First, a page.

samedi 31 décembre 2016

Graduate Position in Neurobiology

Are you interested how physiological state affects how the brain processes information? We are recruiting students to join our lab at West Virginia University, for fall 2017. We use anatomy, physiology and behavior in Drosophila to study how the brain adjusts its activity to meet the needs of the individual.

You can check out our work at and //

If you are interested, contact Dr. Andrew Dacks ( and please
include a resume or CV. Information about the Biology graduate program is at

mardi 27 décembre 2016

3 Funded PhD positions

Cross cultural and cross species investigation into joint attention and infant development

I have three related PhD positions to work on a large-scale 5 year project starting in October 2017.

Humans frequently coordinate and share attention about objects and events. Our basic ability to engage in joint attention (JA) is thought to underpin our uniquely complex cooperation skills and language, raising the possibility that the emergence of JA was a ‘small change that made a big difference’ in the evolution of human cognition. Despite the theoretical importance of JA for understanding human social cognition, we know surprisingly little about JA across species and cultures.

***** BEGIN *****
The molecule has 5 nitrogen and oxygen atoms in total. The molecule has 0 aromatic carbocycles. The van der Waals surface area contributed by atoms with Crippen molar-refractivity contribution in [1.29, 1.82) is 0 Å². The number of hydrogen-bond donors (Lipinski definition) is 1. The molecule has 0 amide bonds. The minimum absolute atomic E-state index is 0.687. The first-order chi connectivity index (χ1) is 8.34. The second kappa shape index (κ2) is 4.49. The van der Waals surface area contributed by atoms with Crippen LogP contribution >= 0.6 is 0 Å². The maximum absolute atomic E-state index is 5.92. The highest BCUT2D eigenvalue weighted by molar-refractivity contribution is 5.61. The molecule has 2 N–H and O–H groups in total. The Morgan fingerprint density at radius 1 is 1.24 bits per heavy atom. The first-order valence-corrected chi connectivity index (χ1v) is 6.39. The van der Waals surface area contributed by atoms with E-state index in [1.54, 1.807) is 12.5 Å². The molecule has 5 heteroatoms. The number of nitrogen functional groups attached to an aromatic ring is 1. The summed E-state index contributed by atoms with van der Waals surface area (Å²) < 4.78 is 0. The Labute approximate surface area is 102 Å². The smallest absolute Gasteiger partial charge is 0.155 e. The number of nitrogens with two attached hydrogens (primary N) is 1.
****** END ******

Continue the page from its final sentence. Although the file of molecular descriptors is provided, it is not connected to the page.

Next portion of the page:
Aims of the project
This project will collect longitudinal data on mother-infant dyads over the first 2 years of the infant’s life, across four different study groups: Ugandan and British humans; wild chimpanzees and wild crested macaque monkeys. The project will develop novel tasks and measures that allow the same set of data to be collected in directly comparable ways across species to test of whether engagement in JA is a uniquely human trait. Data from the two human groups will test how different elements of JA are related and whether JA develops in a uniform way across cultures. Longitudinal data on mother-infant interactions and the infant’s environment will be related to performance on JA tasks across all four groups, enabling us to identify conditions that are likely necessary for JA to emerge. Performance on JA and cooperative tasks will be compared to assess whether engagement in JA predicts the later emergence of cooperation.

PhD positions